Oh, if we had time we could just devote the whole day to speak of how the Holy Spirit broods over us, and loves us, encourages us, moves us God-ward. When you were a little child you were made sensitive to the presence of God. That’s the work of the Holy Spirit. When you were conscience-stricken, you became conscious of sin, that’s the work of the Holy Spirit. When the atoning grace of Jesus was laid before you, and you were pointed to the Lord dying for your sins on the cross, that was the work of the Holy Spirit. He opens our blind eyes to see the Lord. He opens our deaf ears to hear the voice of the Lord. And He opens our closed and frozen and palsied hands and hearts to receive the blessedness of Jesus. All through our lives this is the precious ministry of love and care of the Holy Spirit [John 16:7-15].
I love that song, it is a prayer to the Holy Spirit:
Open my eyes, that I may see
Glimpses of truth Thou hast for me;
Place in my hands the wonderful key
That shall unclasp and set me free:
Silently now I wait for Thee,
Ready my God, Thy will to see,
Open my eyes, illumine me,
So the course of those stanzas:
Open my ears, that I may hear
Voices of truth Thou sendest clear;
And while the wave notes fall on my ear,
Everything false will disappear.
Silently now I wait for Thee,
Ready my God, Thy will to see,
Open my ears, illumine me,
[“Open My Eyes, That I May See,” Clara H. Scott]
The attributes of the Spirit: loving us, and guiding us to the blessed Jesus [John 16:7-15].
The attributes of the Holy Spirit: helping us, encouraging us, comforting us. Paul writes of it, “Likewise the Spirit also helpeth our infirmities” [Romans 8:26]. He reaches down from heaven to bind up our broken hearts. He stands by us in trial. And He gives us strength for our weaknesses, and He comforts us in our sicknesses and our sorrows. “The Spirit helpeth our infirmities.” That’s why the Lord, when He went away, called the Spirit the parakaleō, the “Paraclete,” the One called alongside, the Paraclete. He is the Comforter [John 16:7]. He stands with us, He encourages us; “The Spirit helpeth our infirmities” [Romans 8:26].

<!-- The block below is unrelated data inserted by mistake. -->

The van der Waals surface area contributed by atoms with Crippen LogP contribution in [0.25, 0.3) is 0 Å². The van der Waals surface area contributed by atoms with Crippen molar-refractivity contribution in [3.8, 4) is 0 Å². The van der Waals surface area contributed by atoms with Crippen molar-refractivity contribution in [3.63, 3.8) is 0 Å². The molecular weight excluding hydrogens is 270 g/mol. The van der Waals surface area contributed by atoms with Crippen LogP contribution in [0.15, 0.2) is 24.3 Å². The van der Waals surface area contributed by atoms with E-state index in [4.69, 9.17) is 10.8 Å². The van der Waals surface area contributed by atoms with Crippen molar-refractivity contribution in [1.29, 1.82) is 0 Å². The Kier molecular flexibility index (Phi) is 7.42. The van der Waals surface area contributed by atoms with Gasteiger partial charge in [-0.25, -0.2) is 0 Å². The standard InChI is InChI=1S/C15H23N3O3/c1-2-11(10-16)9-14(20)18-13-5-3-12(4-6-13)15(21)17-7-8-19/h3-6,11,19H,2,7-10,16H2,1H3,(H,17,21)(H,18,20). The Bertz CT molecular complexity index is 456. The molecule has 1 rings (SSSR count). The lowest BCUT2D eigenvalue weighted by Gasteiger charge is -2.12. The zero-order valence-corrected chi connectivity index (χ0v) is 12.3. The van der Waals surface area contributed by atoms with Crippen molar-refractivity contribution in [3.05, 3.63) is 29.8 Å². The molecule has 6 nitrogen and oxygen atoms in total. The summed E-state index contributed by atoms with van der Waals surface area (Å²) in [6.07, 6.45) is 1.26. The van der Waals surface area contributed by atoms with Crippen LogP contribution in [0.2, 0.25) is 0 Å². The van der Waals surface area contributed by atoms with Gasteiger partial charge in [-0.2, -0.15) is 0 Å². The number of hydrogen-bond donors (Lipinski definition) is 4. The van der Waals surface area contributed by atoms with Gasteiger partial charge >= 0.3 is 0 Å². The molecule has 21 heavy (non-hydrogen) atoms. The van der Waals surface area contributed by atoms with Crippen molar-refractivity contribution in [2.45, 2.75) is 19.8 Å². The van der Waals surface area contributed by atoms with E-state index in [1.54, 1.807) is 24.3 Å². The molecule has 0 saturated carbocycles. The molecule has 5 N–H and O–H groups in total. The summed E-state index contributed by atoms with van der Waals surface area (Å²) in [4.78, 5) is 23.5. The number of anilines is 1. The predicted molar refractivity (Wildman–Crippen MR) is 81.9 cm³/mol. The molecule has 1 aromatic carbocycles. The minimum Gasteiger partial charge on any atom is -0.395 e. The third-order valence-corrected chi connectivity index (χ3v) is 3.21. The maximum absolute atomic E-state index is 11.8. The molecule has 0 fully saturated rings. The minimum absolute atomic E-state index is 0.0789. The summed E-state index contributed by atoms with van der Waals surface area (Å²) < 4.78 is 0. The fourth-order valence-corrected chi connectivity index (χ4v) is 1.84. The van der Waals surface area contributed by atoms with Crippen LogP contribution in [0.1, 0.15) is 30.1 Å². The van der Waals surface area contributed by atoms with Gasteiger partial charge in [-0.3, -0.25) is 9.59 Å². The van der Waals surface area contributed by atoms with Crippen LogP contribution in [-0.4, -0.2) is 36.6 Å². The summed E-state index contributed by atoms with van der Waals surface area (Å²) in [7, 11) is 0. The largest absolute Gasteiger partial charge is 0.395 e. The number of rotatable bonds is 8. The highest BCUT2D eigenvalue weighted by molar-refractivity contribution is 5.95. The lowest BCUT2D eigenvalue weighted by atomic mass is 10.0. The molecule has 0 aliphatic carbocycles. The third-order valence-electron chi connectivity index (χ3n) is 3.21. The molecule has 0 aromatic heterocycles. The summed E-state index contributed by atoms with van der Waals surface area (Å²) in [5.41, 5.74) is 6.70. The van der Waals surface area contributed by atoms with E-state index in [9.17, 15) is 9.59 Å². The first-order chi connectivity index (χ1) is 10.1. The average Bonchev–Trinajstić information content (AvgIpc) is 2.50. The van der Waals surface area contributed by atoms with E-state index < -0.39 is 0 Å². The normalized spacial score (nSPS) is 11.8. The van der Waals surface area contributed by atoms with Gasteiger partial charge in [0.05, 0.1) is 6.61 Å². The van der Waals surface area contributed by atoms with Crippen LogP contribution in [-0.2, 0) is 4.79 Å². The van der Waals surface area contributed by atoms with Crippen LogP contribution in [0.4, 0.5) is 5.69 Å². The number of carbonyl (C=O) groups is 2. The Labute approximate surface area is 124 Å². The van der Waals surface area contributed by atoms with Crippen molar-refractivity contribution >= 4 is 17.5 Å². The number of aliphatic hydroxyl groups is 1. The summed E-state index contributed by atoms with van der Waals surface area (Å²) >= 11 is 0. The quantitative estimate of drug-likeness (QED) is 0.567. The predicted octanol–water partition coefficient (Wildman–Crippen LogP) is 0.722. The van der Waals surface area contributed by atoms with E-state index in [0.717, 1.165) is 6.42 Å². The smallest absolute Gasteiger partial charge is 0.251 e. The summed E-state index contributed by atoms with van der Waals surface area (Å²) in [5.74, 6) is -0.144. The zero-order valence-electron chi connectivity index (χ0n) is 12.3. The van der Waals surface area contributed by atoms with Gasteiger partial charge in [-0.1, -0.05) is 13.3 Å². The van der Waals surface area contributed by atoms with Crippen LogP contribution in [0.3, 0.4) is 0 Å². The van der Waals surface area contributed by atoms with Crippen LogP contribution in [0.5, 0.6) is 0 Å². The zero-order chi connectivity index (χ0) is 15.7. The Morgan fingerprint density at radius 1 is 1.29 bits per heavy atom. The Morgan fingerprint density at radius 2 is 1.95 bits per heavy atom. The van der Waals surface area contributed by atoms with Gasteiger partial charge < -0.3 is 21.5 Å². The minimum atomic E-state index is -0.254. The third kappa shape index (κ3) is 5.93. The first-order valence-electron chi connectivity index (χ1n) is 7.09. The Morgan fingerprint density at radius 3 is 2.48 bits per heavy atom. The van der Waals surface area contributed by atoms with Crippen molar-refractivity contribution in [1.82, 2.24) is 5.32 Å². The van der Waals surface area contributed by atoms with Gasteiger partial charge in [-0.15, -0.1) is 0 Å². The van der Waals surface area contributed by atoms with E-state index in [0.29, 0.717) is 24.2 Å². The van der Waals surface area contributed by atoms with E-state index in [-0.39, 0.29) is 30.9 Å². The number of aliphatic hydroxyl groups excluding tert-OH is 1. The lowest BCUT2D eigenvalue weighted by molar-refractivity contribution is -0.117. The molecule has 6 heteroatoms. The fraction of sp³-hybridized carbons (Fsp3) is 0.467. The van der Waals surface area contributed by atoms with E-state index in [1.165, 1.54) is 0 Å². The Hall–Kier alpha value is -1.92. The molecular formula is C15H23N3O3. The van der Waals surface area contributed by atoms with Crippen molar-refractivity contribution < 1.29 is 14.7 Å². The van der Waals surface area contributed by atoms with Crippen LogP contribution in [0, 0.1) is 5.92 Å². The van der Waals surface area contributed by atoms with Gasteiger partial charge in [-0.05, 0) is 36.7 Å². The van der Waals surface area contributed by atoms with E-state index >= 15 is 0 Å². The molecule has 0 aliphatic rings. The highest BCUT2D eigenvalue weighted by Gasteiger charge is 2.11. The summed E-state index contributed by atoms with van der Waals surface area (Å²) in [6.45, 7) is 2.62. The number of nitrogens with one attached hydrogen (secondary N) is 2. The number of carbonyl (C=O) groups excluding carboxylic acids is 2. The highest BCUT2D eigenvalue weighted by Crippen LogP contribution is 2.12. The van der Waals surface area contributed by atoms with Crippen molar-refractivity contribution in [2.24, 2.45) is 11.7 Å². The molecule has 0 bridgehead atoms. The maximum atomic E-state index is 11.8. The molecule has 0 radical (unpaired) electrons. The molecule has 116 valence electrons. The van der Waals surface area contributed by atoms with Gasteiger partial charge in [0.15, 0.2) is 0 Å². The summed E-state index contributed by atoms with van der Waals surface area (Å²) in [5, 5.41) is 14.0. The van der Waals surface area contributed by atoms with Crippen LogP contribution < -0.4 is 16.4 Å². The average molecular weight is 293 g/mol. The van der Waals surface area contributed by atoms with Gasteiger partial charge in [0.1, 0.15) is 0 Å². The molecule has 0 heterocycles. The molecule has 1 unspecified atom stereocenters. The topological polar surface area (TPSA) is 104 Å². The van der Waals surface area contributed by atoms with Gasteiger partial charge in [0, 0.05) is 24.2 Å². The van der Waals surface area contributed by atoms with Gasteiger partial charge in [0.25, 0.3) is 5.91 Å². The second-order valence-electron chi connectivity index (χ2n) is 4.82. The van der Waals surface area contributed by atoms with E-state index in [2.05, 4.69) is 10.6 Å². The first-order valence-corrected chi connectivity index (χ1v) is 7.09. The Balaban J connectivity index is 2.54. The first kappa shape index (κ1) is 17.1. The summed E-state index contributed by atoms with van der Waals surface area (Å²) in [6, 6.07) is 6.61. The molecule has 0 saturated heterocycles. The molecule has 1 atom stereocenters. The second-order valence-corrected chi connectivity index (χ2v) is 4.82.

Not only that, in the same verse the apostle says, “We do not know what we should pray for as we ought, but the Spirit Himself maketh intercession for us. And He that searcheth the hearts knows the mind of the Spirit, because He pleads for us according to the will of God” [Romans 8:26-27]. Have you ever been to the place in your life when you didn’t know how to frame the words to say it, or put the sentence together to offer it before the throne of grace? Sometimes agony is too deep for words, and sorrow is too deep for tears, and you just stood before the Lord. “The Spirit Himself maketh intercession for us with groanings which cannot be uttered” [Romans 8:26]; just can’t place in syllable, or sentence, or nomenclature, or language, or words the deep longing and aspirations of the heart. But the Spirit prays for us. He takes our feelings, and our desires, and our supplications, and our intercessions, and He lays them before the throne of grace; He speaks heaven’s language. He knows the word, and we don’t.